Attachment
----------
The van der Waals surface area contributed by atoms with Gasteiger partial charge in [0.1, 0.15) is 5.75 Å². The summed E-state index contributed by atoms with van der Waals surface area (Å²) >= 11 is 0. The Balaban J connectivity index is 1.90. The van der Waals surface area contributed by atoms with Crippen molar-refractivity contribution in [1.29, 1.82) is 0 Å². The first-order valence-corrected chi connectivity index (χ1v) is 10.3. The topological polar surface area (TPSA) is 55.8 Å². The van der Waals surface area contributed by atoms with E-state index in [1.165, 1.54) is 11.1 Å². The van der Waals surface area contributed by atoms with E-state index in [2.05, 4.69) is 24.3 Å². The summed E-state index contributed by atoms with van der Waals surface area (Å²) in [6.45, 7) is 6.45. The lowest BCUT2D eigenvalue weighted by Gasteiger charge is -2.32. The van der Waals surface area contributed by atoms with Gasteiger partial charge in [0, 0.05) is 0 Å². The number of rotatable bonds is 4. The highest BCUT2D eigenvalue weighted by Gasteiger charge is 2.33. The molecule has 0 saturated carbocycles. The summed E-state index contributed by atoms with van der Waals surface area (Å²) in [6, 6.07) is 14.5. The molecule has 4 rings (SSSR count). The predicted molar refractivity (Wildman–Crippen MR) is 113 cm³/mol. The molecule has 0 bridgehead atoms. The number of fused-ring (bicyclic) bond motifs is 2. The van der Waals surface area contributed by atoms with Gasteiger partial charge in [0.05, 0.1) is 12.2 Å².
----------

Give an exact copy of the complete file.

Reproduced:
The van der Waals surface area contributed by atoms with Gasteiger partial charge in [0.1, 0.15) is 5.75 Å². The summed E-state index contributed by atoms with van der Waals surface area (Å²) >= 11 is 0. The Balaban J connectivity index is 1.90. The van der Waals surface area contributed by atoms with Crippen molar-refractivity contribution in [1.29, 1.82) is 0 Å². The first-order valence-corrected chi connectivity index (χ1v) is 10.3. The topological polar surface area (TPSA) is 55.8 Å². The van der Waals surface area contributed by atoms with E-state index in [1.165, 1.54) is 11.1 Å². The van der Waals surface area contributed by atoms with E-state index in [2.05, 4.69) is 24.3 Å². The summed E-state index contributed by atoms with van der Waals surface area (Å²) in [6.45, 7) is 6.45. The lowest BCUT2D eigenvalue weighted by Gasteiger charge is -2.32. The van der Waals surface area contributed by atoms with Gasteiger partial charge in [0, 0.05) is 0 Å². The number of rotatable bonds is 4. The highest BCUT2D eigenvalue weighted by Gasteiger charge is 2.33. The molecule has 0 saturated carbocycles. The summed E-state index contributed by atoms with van der Waals surface area (Å²) in [6, 6.07) is 14.5. The molecule has 4 rings (SSSR count). The predicted molar refractivity (Wildman–Crippen MR) is 113 cm³/mol. The molecule has 0 bridgehead atoms. The number of fused-ring (bicyclic) bond motifs is 2. The van der Waals surface area contributed by atoms with Gasteiger partial charge in [0.05, 0.1) is 12.2 Å².